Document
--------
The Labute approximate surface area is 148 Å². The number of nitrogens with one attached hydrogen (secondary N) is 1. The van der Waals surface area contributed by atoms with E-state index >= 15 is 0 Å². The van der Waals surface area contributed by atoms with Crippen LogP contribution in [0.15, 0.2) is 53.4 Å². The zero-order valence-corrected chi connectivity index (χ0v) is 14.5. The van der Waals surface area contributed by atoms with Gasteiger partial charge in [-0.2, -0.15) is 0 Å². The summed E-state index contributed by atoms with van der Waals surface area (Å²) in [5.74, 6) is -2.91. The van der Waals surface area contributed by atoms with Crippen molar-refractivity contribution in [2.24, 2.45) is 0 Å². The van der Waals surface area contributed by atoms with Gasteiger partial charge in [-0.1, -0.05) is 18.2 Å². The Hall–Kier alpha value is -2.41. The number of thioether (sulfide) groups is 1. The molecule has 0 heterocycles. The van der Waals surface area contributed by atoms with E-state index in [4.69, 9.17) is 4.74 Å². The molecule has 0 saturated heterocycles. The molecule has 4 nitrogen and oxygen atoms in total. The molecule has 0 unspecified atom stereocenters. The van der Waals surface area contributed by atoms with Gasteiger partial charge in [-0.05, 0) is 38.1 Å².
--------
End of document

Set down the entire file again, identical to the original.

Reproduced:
The Labute approximate surface area is 148 Å². The number of nitrogens with one attached hydrogen (secondary N) is 1. The van der Waals surface area contributed by atoms with E-state index >= 15 is 0 Å². The van der Waals surface area contributed by atoms with Crippen LogP contribution in [0.15, 0.2) is 53.4 Å². The zero-order valence-corrected chi connectivity index (χ0v) is 14.5. The van der Waals surface area contributed by atoms with Gasteiger partial charge in [-0.2, -0.15) is 0 Å². The summed E-state index contributed by atoms with van der Waals surface area (Å²) in [5.74, 6) is -2.91. The van der Waals surface area contributed by atoms with Crippen molar-refractivity contribution in [2.24, 2.45) is 0 Å². The van der Waals surface area contributed by atoms with Gasteiger partial charge in [-0.1, -0.05) is 18.2 Å². The Hall–Kier alpha value is -2.41. The number of thioether (sulfide) groups is 1. The molecule has 0 heterocycles. The van der Waals surface area contributed by atoms with E-state index in [4.69, 9.17) is 4.74 Å². The molecule has 0 saturated heterocycles. The molecule has 4 nitrogen and oxygen atoms in total. The molecule has 0 unspecified atom stereocenters. The van der Waals surface area contributed by atoms with Gasteiger partial charge in [-0.05, 0) is 38.1 Å².